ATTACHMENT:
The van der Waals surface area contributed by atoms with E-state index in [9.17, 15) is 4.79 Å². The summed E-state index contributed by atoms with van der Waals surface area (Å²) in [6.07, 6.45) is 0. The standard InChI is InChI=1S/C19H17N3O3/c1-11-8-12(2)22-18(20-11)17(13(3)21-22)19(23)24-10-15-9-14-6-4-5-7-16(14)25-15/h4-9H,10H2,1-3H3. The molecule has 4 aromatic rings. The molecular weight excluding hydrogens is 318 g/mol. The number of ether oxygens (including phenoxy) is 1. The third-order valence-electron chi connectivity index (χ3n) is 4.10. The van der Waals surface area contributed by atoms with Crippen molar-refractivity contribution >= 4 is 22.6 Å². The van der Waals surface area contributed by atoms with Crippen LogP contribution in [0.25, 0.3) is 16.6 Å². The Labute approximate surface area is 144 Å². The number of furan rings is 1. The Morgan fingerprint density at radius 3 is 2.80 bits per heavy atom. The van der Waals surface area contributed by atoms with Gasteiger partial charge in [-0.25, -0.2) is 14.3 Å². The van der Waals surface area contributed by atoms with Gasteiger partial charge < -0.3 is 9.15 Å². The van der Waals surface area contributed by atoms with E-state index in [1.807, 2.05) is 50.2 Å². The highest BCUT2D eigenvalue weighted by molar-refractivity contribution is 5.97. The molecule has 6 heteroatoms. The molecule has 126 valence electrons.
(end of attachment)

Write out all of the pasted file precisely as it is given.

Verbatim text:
The van der Waals surface area contributed by atoms with E-state index in [9.17, 15) is 4.79 Å². The summed E-state index contributed by atoms with van der Waals surface area (Å²) in [6.07, 6.45) is 0. The standard InChI is InChI=1S/C19H17N3O3/c1-11-8-12(2)22-18(20-11)17(13(3)21-22)19(23)24-10-15-9-14-6-4-5-7-16(14)25-15/h4-9H,10H2,1-3H3. The molecule has 4 aromatic rings. The molecular weight excluding hydrogens is 318 g/mol. The number of ether oxygens (including phenoxy) is 1. The third-order valence-electron chi connectivity index (χ3n) is 4.10. The van der Waals surface area contributed by atoms with Crippen molar-refractivity contribution >= 4 is 22.6 Å². The van der Waals surface area contributed by atoms with Crippen LogP contribution in [0.25, 0.3) is 16.6 Å². The Labute approximate surface area is 144 Å². The number of furan rings is 1. The Morgan fingerprint density at radius 3 is 2.80 bits per heavy atom. The van der Waals surface area contributed by atoms with Gasteiger partial charge in [-0.25, -0.2) is 14.3 Å². The van der Waals surface area contributed by atoms with Gasteiger partial charge < -0.3 is 9.15 Å². The van der Waals surface area contributed by atoms with E-state index in [1.807, 2.05) is 50.2 Å². The highest BCUT2D eigenvalue weighted by molar-refractivity contribution is 5.97. The molecule has 6 heteroatoms. The molecule has 126 valence electrons.